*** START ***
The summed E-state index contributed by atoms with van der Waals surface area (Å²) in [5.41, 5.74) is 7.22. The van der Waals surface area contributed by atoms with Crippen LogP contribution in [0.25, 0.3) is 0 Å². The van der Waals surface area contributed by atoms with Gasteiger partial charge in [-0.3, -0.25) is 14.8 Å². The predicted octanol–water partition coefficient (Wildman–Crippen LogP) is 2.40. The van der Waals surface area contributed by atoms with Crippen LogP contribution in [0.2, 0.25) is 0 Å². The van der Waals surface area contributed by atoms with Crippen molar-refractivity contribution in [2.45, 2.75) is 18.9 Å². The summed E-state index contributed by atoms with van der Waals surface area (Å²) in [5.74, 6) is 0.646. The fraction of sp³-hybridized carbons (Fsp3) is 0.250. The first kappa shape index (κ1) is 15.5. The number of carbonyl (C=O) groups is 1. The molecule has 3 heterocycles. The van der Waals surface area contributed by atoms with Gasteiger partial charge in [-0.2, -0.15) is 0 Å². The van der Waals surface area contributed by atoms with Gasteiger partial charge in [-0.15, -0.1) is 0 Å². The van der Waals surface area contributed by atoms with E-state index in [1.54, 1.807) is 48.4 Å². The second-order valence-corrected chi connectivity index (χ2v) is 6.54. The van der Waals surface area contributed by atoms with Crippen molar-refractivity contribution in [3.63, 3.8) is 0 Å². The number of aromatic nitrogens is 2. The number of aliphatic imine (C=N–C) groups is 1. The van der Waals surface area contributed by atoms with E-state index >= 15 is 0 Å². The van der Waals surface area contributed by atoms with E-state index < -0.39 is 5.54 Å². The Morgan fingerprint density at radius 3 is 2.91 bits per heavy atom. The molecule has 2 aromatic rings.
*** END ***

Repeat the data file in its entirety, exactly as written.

The summed E-state index contributed by atoms with van der Waals surface area (Å²) in [5.41, 5.74) is 7.22. The van der Waals surface area contributed by atoms with Crippen LogP contribution in [0.25, 0.3) is 0 Å². The van der Waals surface area contributed by atoms with Gasteiger partial charge in [-0.3, -0.25) is 14.8 Å². The predicted octanol–water partition coefficient (Wildman–Crippen LogP) is 2.40. The van der Waals surface area contributed by atoms with Crippen LogP contribution in [0.2, 0.25) is 0 Å². The van der Waals surface area contributed by atoms with Crippen molar-refractivity contribution in [2.45, 2.75) is 18.9 Å². The summed E-state index contributed by atoms with van der Waals surface area (Å²) in [5.74, 6) is 0.646. The fraction of sp³-hybridized carbons (Fsp3) is 0.250. The first kappa shape index (κ1) is 15.5. The number of carbonyl (C=O) groups is 1. The molecule has 3 heterocycles. The van der Waals surface area contributed by atoms with Gasteiger partial charge in [-0.2, -0.15) is 0 Å². The van der Waals surface area contributed by atoms with Gasteiger partial charge in [-0.15, -0.1) is 0 Å². The van der Waals surface area contributed by atoms with E-state index in [1.54, 1.807) is 48.4 Å². The second-order valence-corrected chi connectivity index (χ2v) is 6.54. The van der Waals surface area contributed by atoms with Crippen molar-refractivity contribution in [3.63, 3.8) is 0 Å². The number of aromatic nitrogens is 2. The number of aliphatic imine (C=N–C) groups is 1. The van der Waals surface area contributed by atoms with E-state index >= 15 is 0 Å². The van der Waals surface area contributed by atoms with E-state index < -0.39 is 5.54 Å². The Morgan fingerprint density at radius 3 is 2.91 bits per heavy atom. The molecule has 2 aromatic rings.